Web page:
These environmental challenges and legacies are linked to several structural problems and shortcomings. Examples include price distortions typically in the form of low electricity and fuel prices combined with a lack of consumption-based billing practices. There is furthermore, a general lack of administrative capacity and accountability related to energy efficiency in public buildings or efficiency among municipal heat and cooling utilities. Finally, market based mechanisms or solutions are often under-developed in many parts of the EBRD region, which dampens competition and potential innovation in the sector
Price distortions can be addressed by bringing energy tariffs towards a fully cost reflective level. While electricity tariffs may be controlled centrally, district heating prices are more often within municipal control. Removal of price subsidies could for instance provide better incentives to reduce heat consumption or to invest in energy efficient buildings and solutions. Price corrections can also include subsidies to encourage renewable energy solutions at household and institutional levels such as subsidies for households to install solar panels on their roofs.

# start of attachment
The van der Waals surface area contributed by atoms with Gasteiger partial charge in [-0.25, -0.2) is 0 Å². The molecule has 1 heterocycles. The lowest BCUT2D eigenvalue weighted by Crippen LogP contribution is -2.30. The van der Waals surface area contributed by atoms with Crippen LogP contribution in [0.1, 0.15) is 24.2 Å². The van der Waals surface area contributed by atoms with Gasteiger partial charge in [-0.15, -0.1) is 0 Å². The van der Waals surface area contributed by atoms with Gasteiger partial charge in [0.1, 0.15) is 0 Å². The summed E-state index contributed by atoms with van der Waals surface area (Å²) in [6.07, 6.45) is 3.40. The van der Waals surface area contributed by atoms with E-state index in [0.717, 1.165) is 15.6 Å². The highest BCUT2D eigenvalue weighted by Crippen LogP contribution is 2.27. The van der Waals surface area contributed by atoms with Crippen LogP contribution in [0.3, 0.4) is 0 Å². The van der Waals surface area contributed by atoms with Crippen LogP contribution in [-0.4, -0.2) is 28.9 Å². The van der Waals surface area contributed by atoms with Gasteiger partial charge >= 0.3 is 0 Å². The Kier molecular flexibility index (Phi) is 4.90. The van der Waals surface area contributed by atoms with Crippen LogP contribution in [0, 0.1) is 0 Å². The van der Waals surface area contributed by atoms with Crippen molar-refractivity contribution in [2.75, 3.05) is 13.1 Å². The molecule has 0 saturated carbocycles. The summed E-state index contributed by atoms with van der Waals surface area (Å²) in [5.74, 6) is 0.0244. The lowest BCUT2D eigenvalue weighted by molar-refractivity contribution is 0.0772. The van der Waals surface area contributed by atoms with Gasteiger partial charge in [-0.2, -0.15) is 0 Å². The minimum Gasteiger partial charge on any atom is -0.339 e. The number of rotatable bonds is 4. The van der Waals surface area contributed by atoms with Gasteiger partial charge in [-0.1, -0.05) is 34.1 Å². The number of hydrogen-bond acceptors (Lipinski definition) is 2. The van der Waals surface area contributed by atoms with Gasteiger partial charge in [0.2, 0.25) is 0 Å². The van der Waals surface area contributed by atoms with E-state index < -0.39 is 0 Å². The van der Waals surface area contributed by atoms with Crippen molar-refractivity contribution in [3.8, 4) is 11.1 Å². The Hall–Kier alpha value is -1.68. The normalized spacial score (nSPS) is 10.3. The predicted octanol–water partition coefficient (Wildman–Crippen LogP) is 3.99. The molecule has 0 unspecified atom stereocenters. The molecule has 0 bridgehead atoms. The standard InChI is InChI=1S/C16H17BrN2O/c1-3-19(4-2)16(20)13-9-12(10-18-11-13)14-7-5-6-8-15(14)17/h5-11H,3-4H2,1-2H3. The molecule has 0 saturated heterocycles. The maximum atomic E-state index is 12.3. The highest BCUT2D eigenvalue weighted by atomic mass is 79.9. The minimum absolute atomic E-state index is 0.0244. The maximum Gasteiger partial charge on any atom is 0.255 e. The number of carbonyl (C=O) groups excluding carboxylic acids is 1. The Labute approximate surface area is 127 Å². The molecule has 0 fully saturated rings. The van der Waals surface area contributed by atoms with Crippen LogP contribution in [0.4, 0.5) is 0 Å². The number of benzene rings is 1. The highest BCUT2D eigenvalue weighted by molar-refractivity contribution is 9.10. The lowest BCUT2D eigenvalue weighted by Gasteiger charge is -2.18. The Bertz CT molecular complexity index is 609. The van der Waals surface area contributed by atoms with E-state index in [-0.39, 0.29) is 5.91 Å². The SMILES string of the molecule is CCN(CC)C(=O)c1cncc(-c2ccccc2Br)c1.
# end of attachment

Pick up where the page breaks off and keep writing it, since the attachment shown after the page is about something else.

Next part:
Administrative capacity and accountability can be pursued through different arrangements. Establishing a municipal energy agency to inform, prioritise and eventually procure energy efficiency solutions on behalf of the city administration, can be a cost efficient way forward. Clearly defined agreements with energy related key performance indicators is another approach.
Market based mechanisms can further help the rollout of energy efficient solutions. Such mechanisms may include better energy certification and its impact on property prices; it can further include the use of energy contracts with private servicing companies and finally, it may involve commercial banks and funds to finance energy efficiency investments, contracts or groups of borrowers.
Throughout the process of promoting more energy efficient solutions, information campaigns and awareness raising will play a critical role in order to ensure buy-in and trust among the different stakeholders.
The above mentioned challenges and relevant policy instruments are described and illustrated in more details in this section and linked to the following three objectives: (i) More energy-efficient buildings, (ii) more energy-conscious consumption patterns, and (iii) more efficient and decarbonised provision of heat and electricity.